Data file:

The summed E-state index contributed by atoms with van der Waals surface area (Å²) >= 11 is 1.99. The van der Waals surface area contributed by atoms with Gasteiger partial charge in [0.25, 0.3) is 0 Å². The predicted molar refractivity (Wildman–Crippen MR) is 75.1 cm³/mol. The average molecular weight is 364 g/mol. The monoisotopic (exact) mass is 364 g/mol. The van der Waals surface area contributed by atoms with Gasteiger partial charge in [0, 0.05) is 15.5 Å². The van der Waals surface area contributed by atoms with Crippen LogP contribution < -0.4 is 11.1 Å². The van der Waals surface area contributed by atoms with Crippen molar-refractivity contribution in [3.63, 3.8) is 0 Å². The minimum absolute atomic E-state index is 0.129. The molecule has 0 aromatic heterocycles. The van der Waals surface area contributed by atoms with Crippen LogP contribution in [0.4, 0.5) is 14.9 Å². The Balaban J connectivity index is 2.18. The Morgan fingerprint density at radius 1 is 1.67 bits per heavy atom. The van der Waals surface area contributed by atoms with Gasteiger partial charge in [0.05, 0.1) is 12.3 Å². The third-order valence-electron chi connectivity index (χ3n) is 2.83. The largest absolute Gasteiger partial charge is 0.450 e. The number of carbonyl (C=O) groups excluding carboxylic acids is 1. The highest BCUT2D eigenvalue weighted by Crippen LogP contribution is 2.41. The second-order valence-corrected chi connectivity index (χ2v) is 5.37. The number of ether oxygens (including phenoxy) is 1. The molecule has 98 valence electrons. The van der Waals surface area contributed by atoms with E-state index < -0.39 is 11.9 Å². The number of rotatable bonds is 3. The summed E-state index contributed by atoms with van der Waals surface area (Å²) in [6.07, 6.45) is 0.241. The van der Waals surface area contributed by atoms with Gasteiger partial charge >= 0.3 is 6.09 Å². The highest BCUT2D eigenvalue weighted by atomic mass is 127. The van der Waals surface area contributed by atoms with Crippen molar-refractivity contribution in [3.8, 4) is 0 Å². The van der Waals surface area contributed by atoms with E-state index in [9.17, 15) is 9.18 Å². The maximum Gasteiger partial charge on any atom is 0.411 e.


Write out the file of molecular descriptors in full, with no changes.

The summed E-state index contributed by atoms with van der Waals surface area (Å²) >= 11 is 1.99. The van der Waals surface area contributed by atoms with Gasteiger partial charge in [0.25, 0.3) is 0 Å². The predicted molar refractivity (Wildman–Crippen MR) is 75.1 cm³/mol. The average molecular weight is 364 g/mol. The monoisotopic (exact) mass is 364 g/mol. The van der Waals surface area contributed by atoms with Gasteiger partial charge in [0, 0.05) is 15.5 Å². The van der Waals surface area contributed by atoms with Crippen LogP contribution < -0.4 is 11.1 Å². The van der Waals surface area contributed by atoms with Crippen molar-refractivity contribution in [3.63, 3.8) is 0 Å². The minimum absolute atomic E-state index is 0.129. The molecule has 0 aromatic heterocycles. The van der Waals surface area contributed by atoms with Crippen LogP contribution in [0.4, 0.5) is 14.9 Å². The Balaban J connectivity index is 2.18. The Morgan fingerprint density at radius 1 is 1.67 bits per heavy atom. The van der Waals surface area contributed by atoms with Gasteiger partial charge in [0.05, 0.1) is 12.3 Å². The third-order valence-electron chi connectivity index (χ3n) is 2.83. The largest absolute Gasteiger partial charge is 0.450 e. The number of carbonyl (C=O) groups excluding carboxylic acids is 1. The highest BCUT2D eigenvalue weighted by Crippen LogP contribution is 2.41. The second-order valence-corrected chi connectivity index (χ2v) is 5.37. The number of ether oxygens (including phenoxy) is 1. The molecule has 98 valence electrons. The van der Waals surface area contributed by atoms with E-state index < -0.39 is 11.9 Å². The number of rotatable bonds is 3. The summed E-state index contributed by atoms with van der Waals surface area (Å²) in [6.07, 6.45) is 0.241. The van der Waals surface area contributed by atoms with Gasteiger partial charge >= 0.3 is 6.09 Å². The highest BCUT2D eigenvalue weighted by atomic mass is 127. The van der Waals surface area contributed by atoms with Crippen molar-refractivity contribution in [3.8, 4) is 0 Å². The van der Waals surface area contributed by atoms with E-state index in [9.17, 15) is 9.18 Å². The maximum Gasteiger partial charge on any atom is 0.411 e.